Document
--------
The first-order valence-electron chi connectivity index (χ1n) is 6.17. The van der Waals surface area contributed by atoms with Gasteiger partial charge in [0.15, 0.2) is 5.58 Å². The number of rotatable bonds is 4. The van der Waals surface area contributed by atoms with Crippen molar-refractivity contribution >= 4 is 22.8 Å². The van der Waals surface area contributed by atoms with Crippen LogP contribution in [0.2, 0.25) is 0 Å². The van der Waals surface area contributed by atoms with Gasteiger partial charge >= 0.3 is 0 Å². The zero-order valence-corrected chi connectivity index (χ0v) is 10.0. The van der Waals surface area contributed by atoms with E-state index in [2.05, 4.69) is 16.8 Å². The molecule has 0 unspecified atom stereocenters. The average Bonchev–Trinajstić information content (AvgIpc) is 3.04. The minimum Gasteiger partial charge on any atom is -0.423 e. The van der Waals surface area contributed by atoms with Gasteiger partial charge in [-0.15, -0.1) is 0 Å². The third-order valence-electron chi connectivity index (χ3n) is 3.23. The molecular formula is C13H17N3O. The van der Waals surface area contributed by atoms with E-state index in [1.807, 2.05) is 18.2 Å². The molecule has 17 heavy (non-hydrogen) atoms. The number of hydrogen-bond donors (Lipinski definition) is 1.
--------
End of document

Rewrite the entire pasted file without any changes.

The first-order valence-electron chi connectivity index (χ1n) is 6.17. The van der Waals surface area contributed by atoms with Gasteiger partial charge in [0.15, 0.2) is 5.58 Å². The number of rotatable bonds is 4. The van der Waals surface area contributed by atoms with Crippen molar-refractivity contribution >= 4 is 22.8 Å². The van der Waals surface area contributed by atoms with Crippen LogP contribution in [0.2, 0.25) is 0 Å². The van der Waals surface area contributed by atoms with Gasteiger partial charge >= 0.3 is 0 Å². The zero-order valence-corrected chi connectivity index (χ0v) is 10.0. The van der Waals surface area contributed by atoms with E-state index in [2.05, 4.69) is 16.8 Å². The molecule has 0 unspecified atom stereocenters. The average Bonchev–Trinajstić information content (AvgIpc) is 3.04. The minimum Gasteiger partial charge on any atom is -0.423 e. The van der Waals surface area contributed by atoms with Gasteiger partial charge in [-0.15, -0.1) is 0 Å². The third-order valence-electron chi connectivity index (χ3n) is 3.23. The molecular formula is C13H17N3O. The van der Waals surface area contributed by atoms with E-state index in [1.807, 2.05) is 18.2 Å². The molecule has 17 heavy (non-hydrogen) atoms. The number of hydrogen-bond donors (Lipinski definition) is 1.